The last decade changed Australia.
We became a country who held asylum seekers hostage in concentration camps where they were regularly abused and offered no hope for the future. Various Australians were demonised – Muslims, those of Lebanese and African descent, the Chinese diaspora. The superiority of Western Christian civilisation was to be taught in schools.
We cut off services to remote Indigenous communities, unwilling to support their “lifestyle choices”, placed them on income management despite no evidence that it improved anything, took their children and locked up their youth in record numbers, some as young as ten years old, and rejected the invitation offered by the Uluru statement.
Our aged care system is in an appalling state. Lack of regulation and oversight has led to a private industry whose prime motive is profit rather than care. The heart-breaking stories from the Royal Commissions into the aged and disability care sectors should shame us all.
Prominent women have been bullied, harassed, intimidated, demeaned and silenced. Julia Gillard, Gillian Triggs, Yassmin Abdul-Magied, Christine Holgate, Sarah Hanson-Young have all been treated deplorably and it’s worth noting that Peter Dutton was one of the prime offenders.
During Dutton’s failed leadership coup against Turnbull, Liberal women were reduced to tears and threatened with the loss of their preselection. No-one denies this happened – many women spoke out at the time – but there were no consequences.
The rainbow community have been used as political footballs in the Coalition’s attempt to woo the religious vote. The country had publicly debated their right to marry, to study or work, to play sport, to aged care, to order a wedding cake or flowers, to pronouns – even where they go to the toilet had been endlessly pored over by conservative media.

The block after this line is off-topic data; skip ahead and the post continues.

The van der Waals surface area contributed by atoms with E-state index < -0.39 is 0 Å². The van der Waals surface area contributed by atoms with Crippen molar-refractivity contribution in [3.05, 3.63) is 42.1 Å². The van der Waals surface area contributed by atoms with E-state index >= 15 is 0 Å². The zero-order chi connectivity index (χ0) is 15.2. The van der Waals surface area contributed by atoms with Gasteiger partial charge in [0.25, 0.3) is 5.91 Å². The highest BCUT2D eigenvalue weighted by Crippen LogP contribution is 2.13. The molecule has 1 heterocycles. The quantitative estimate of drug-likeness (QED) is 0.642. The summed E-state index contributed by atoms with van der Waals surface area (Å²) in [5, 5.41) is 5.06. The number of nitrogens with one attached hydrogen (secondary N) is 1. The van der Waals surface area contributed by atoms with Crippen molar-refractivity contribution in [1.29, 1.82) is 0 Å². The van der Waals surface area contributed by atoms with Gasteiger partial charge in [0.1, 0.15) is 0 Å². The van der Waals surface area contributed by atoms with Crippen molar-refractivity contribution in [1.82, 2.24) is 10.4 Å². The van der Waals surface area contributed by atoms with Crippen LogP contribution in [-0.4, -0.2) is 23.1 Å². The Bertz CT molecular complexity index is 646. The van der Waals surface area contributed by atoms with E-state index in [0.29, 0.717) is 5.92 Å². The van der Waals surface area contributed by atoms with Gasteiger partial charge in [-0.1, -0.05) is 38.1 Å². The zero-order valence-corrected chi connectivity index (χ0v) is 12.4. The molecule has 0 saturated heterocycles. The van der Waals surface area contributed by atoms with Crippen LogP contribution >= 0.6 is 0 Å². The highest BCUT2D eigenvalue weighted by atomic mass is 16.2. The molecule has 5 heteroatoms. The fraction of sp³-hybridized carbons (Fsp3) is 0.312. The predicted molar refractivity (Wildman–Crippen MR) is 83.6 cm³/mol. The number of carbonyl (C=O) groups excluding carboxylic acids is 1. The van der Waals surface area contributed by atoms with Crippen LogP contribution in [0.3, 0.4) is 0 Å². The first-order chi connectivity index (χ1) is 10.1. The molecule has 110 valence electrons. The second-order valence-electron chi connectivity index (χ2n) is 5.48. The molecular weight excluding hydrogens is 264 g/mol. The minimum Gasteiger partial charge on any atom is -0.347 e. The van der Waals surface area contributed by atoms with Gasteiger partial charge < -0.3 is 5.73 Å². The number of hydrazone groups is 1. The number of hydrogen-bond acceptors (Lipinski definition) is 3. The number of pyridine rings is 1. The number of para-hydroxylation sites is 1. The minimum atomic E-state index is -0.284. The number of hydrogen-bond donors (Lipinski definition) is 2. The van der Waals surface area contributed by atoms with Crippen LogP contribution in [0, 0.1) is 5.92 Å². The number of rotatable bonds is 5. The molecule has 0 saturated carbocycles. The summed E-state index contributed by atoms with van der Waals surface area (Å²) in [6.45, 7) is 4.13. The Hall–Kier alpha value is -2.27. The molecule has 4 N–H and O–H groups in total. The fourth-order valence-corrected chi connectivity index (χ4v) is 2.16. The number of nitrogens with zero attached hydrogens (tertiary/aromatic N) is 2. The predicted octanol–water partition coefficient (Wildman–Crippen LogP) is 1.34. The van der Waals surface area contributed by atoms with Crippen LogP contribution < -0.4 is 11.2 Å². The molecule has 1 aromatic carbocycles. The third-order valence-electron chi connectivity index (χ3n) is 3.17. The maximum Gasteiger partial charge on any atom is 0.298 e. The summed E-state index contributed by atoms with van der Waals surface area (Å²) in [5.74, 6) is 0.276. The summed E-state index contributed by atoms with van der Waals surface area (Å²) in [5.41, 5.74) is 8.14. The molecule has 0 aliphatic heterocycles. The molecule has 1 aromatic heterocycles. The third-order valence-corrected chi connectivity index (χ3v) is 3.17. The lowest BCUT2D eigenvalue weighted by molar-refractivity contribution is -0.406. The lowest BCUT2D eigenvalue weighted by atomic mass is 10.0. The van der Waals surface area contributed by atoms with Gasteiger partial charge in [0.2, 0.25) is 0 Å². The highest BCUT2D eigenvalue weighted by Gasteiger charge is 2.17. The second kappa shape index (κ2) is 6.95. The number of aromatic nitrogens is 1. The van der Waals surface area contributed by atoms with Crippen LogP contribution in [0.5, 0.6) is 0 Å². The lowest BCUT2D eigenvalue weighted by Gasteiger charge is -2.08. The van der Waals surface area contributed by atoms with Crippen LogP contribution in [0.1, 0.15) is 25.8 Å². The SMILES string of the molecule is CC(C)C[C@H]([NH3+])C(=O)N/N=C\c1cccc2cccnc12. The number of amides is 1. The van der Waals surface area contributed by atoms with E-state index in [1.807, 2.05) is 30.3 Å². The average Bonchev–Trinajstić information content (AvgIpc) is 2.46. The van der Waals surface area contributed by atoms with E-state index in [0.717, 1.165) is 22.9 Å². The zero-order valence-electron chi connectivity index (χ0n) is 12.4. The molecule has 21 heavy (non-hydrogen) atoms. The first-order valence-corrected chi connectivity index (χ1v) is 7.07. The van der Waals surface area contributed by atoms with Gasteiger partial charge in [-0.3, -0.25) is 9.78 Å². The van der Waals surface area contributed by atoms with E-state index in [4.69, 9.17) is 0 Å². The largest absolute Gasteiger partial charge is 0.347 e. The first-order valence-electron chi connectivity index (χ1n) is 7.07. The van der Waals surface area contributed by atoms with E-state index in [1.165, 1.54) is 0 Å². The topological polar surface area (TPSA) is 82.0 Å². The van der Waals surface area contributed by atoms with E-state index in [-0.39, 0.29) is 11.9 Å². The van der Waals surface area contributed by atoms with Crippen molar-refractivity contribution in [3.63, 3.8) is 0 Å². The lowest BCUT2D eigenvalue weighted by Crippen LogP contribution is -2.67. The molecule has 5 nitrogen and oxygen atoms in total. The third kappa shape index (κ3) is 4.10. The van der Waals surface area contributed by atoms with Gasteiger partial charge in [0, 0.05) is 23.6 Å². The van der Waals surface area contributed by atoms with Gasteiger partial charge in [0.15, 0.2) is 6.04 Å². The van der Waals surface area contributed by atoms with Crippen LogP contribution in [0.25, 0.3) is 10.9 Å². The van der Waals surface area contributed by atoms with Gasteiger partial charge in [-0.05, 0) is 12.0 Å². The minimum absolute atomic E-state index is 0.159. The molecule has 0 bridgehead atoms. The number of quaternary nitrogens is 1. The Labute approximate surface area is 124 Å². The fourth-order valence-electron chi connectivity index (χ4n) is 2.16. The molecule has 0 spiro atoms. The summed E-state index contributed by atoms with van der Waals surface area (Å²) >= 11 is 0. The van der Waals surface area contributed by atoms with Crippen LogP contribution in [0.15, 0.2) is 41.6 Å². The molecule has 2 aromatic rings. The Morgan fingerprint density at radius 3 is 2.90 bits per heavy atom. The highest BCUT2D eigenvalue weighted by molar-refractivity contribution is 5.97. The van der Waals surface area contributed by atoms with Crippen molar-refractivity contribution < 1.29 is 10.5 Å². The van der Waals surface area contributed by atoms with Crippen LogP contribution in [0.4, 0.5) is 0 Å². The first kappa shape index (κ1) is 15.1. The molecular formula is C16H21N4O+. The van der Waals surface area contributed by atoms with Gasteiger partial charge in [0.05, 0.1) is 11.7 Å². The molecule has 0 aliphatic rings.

The Coalition set about demonising and undermining unions in order to remove the ability of workers to have a collective voice. They have kept unemployment benefits below the poverty level and cut penalty rates to the lowest paid workers. Wages have stagnated whilst cost of living has soared.
We gave tax cuts and concessions to the wealthy and then, in the name of budget repair, illegally pursued welfare recipients for historical debts with the onus on them to prove they didn’t owe anything.
So much has been made by the government of the need for coal and gas to provide cheap reliable power, that they refuse to admit that it is our very reliance on these fuels that is driving up prices. We stupidly sold our resource development to foreign shareholders who then determine to whom they will sell and for how much. It’s all about profit and nothing about benefit for local consumers.
Supposedly fixing this would risk national sovereignty – investors would be wary, they say. I would suggest any slack left by fossil fuel investors would be quickly picked up by investment in renewable energy, storage and transmission. But that wouldn’t please Gina and Clive and a few coal miners in Queensland who want to keep their exorbitantly high-paying jobs.
Housing has become unaffordable, not because of a lack of supply, but because of tax concessions and low interest rates that have seen the market swamped by investors. A look at politicians’ property portfolios, Peter Dutton’s for example, may explain why they are so reluctant to change this.